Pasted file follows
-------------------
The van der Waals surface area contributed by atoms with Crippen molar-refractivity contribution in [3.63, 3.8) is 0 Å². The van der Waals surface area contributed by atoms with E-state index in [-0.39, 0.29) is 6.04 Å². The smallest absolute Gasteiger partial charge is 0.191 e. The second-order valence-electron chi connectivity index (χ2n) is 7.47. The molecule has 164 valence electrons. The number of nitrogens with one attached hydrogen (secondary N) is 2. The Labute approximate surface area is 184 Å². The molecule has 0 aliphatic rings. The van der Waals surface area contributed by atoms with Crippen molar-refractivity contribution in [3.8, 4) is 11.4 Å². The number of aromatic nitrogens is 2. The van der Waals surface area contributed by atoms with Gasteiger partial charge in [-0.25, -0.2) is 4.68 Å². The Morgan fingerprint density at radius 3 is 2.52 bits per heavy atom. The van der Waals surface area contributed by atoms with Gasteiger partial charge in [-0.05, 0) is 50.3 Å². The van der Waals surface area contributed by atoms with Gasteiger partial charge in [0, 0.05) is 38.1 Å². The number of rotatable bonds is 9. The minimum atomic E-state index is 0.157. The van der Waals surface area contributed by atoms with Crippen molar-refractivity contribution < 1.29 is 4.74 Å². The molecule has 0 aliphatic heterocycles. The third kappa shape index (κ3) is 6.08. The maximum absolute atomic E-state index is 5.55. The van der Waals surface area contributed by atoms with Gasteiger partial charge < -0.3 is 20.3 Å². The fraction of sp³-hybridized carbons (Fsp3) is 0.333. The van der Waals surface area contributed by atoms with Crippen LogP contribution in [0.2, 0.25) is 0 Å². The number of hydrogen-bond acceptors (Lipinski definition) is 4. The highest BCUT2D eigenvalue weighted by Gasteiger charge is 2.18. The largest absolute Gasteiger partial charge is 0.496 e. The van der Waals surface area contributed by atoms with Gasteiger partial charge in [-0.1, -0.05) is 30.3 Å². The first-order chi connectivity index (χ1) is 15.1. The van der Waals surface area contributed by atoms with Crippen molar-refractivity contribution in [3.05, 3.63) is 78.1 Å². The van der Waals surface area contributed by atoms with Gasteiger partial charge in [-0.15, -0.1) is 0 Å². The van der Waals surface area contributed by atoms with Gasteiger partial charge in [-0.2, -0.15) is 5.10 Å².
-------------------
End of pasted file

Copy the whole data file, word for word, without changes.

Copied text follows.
The van der Waals surface area contributed by atoms with Crippen molar-refractivity contribution in [3.63, 3.8) is 0 Å². The van der Waals surface area contributed by atoms with E-state index in [-0.39, 0.29) is 6.04 Å². The smallest absolute Gasteiger partial charge is 0.191 e. The second-order valence-electron chi connectivity index (χ2n) is 7.47. The molecule has 164 valence electrons. The number of nitrogens with one attached hydrogen (secondary N) is 2. The Labute approximate surface area is 184 Å². The molecule has 0 aliphatic rings. The van der Waals surface area contributed by atoms with Crippen molar-refractivity contribution in [3.8, 4) is 11.4 Å². The number of aromatic nitrogens is 2. The van der Waals surface area contributed by atoms with Gasteiger partial charge in [-0.25, -0.2) is 4.68 Å². The Morgan fingerprint density at radius 3 is 2.52 bits per heavy atom. The van der Waals surface area contributed by atoms with Gasteiger partial charge in [-0.05, 0) is 50.3 Å². The van der Waals surface area contributed by atoms with Gasteiger partial charge in [0, 0.05) is 38.1 Å². The number of rotatable bonds is 9. The minimum atomic E-state index is 0.157. The van der Waals surface area contributed by atoms with Crippen molar-refractivity contribution < 1.29 is 4.74 Å². The molecule has 0 aliphatic heterocycles. The third kappa shape index (κ3) is 6.08. The maximum absolute atomic E-state index is 5.55. The van der Waals surface area contributed by atoms with Gasteiger partial charge < -0.3 is 20.3 Å². The fraction of sp³-hybridized carbons (Fsp3) is 0.333. The van der Waals surface area contributed by atoms with Crippen LogP contribution in [0.2, 0.25) is 0 Å². The number of hydrogen-bond acceptors (Lipinski definition) is 4. The highest BCUT2D eigenvalue weighted by Gasteiger charge is 2.18. The largest absolute Gasteiger partial charge is 0.496 e. The van der Waals surface area contributed by atoms with Gasteiger partial charge in [-0.1, -0.05) is 30.3 Å². The first-order chi connectivity index (χ1) is 15.1. The van der Waals surface area contributed by atoms with Crippen molar-refractivity contribution in [3.05, 3.63) is 78.1 Å². The van der Waals surface area contributed by atoms with Gasteiger partial charge in [-0.15, -0.1) is 0 Å². The van der Waals surface area contributed by atoms with Gasteiger partial charge in [-0.2, -0.15) is 5.10 Å².